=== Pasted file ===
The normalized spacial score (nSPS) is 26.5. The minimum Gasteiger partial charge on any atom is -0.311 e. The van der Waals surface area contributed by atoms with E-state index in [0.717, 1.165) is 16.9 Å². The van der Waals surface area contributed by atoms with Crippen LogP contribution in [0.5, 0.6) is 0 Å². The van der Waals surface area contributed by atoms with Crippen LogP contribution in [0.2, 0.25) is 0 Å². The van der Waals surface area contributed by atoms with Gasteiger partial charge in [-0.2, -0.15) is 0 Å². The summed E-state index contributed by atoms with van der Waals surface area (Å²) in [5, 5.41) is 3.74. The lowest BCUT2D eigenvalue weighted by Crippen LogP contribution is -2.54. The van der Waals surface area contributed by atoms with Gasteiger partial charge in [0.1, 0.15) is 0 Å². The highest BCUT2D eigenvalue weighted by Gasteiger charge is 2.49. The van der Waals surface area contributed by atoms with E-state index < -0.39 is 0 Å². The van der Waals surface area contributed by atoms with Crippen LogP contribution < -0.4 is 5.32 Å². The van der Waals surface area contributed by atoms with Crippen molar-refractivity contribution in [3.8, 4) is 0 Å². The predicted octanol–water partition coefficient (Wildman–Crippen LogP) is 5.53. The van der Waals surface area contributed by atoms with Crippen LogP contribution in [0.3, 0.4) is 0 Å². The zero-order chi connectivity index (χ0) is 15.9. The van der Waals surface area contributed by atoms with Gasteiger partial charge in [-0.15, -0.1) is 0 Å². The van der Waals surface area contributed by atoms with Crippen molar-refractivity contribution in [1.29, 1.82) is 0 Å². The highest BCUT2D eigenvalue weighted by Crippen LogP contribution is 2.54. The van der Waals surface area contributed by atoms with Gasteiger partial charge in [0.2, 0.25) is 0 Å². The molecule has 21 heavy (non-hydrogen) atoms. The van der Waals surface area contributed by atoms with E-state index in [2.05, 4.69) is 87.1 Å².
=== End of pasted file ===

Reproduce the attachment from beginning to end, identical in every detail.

The normalized spacial score (nSPS) is 26.5. The minimum Gasteiger partial charge on any atom is -0.311 e. The van der Waals surface area contributed by atoms with E-state index in [0.717, 1.165) is 16.9 Å². The van der Waals surface area contributed by atoms with Crippen LogP contribution in [0.5, 0.6) is 0 Å². The van der Waals surface area contributed by atoms with Crippen LogP contribution in [0.2, 0.25) is 0 Å². The van der Waals surface area contributed by atoms with Gasteiger partial charge in [-0.2, -0.15) is 0 Å². The summed E-state index contributed by atoms with van der Waals surface area (Å²) in [5, 5.41) is 3.74. The lowest BCUT2D eigenvalue weighted by Crippen LogP contribution is -2.54. The van der Waals surface area contributed by atoms with Gasteiger partial charge in [0.1, 0.15) is 0 Å². The highest BCUT2D eigenvalue weighted by Gasteiger charge is 2.49. The van der Waals surface area contributed by atoms with E-state index < -0.39 is 0 Å². The van der Waals surface area contributed by atoms with Crippen LogP contribution < -0.4 is 5.32 Å². The van der Waals surface area contributed by atoms with Crippen molar-refractivity contribution in [3.8, 4) is 0 Å². The predicted octanol–water partition coefficient (Wildman–Crippen LogP) is 5.53. The van der Waals surface area contributed by atoms with Crippen LogP contribution in [0.3, 0.4) is 0 Å². The zero-order chi connectivity index (χ0) is 15.9. The van der Waals surface area contributed by atoms with Gasteiger partial charge in [-0.15, -0.1) is 0 Å². The van der Waals surface area contributed by atoms with Crippen molar-refractivity contribution in [1.29, 1.82) is 0 Å². The highest BCUT2D eigenvalue weighted by Crippen LogP contribution is 2.54. The van der Waals surface area contributed by atoms with Gasteiger partial charge in [0.2, 0.25) is 0 Å². The molecule has 21 heavy (non-hydrogen) atoms. The van der Waals surface area contributed by atoms with E-state index in [2.05, 4.69) is 87.1 Å².